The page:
Monday, August 21, 2006

The Rich Stay Healthy, the Sick Stay Poor

I want to say nice things about my job.

I'm now halfway through antibiotics, 20g having been dropped into my body over the past five days. I've made it into my assigned office one day in the past six working, and an office two days (this being the second).

If this were twenty years ago—or even ten—one of several things would have happened. I might have missed all of last week. I might have forced my way into the office and sweated and coughed all over people. Or I might have been told not to come in until the antibiotics were finished.

As it is:

  1. As a salaried employee, I will be paid in full on Wednesday (paid sick leave, as Tom has noted, is an incentive in employer selection)
  2. I was allowed to postpone this week's scheduled vacation trip to South Bend
  3. The drugs were mostly covered by our insurance plan (not the best, but better than paying $110 out of pocket and eventually being reimbursed for some—or not being reimbursed at all)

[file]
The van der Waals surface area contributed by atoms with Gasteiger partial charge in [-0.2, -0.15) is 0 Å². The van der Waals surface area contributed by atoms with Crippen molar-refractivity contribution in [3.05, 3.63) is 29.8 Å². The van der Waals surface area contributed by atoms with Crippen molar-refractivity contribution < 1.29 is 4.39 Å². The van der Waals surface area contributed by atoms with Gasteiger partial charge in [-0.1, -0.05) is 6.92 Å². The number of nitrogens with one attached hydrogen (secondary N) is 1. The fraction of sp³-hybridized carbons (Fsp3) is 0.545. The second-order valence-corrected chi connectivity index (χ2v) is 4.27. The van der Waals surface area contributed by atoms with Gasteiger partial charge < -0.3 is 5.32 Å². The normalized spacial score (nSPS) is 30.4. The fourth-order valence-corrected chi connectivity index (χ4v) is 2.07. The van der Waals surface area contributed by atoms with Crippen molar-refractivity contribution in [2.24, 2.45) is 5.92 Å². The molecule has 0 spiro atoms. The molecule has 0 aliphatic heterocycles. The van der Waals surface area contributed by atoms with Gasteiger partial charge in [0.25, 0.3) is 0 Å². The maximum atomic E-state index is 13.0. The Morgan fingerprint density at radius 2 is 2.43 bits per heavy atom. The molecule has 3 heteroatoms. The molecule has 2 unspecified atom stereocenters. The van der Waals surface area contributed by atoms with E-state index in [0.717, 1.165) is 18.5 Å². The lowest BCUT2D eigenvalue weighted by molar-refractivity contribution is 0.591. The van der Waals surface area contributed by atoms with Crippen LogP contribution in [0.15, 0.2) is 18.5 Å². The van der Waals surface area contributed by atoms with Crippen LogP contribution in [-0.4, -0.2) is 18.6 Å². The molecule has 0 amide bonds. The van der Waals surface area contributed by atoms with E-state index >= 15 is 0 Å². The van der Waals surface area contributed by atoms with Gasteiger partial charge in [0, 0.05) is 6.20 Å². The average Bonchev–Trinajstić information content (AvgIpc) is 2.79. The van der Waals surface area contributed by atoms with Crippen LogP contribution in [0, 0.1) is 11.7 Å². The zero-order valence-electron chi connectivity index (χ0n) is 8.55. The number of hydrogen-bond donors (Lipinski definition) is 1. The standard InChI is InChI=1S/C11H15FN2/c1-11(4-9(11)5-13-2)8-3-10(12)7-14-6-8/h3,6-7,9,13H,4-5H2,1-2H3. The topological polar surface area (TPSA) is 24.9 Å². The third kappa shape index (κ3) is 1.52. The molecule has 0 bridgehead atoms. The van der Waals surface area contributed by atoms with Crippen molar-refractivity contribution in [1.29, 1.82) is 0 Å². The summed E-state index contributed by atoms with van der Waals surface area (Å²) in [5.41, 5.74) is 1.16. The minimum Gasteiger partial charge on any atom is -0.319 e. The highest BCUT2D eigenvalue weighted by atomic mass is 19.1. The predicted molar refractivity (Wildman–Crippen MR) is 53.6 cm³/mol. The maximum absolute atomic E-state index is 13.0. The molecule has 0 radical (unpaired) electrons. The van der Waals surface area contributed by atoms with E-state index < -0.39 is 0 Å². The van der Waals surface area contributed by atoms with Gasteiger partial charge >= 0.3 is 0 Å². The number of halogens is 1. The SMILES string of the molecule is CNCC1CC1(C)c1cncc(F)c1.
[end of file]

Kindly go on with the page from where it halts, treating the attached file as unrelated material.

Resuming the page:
4. I was able to work via VPN and file transfers so that I only lost two days to illness (and the company gained two days of productivity while I was out of the office).

All of these are advantages one could take for granted. But in reality, they are hard-fought accomplishments gained over several decades of effort—which we can tell, in part, by the simple fact that many lower-level workers are not provided with some or all of the advantages that are clear in that list above.

Today—and especially Wednesday—I celebrate the good fortune of an employment agreement that often seems far from ideal, but which is much better than the vast majority of workers have.

(Cross-posted from Marginal Utility)


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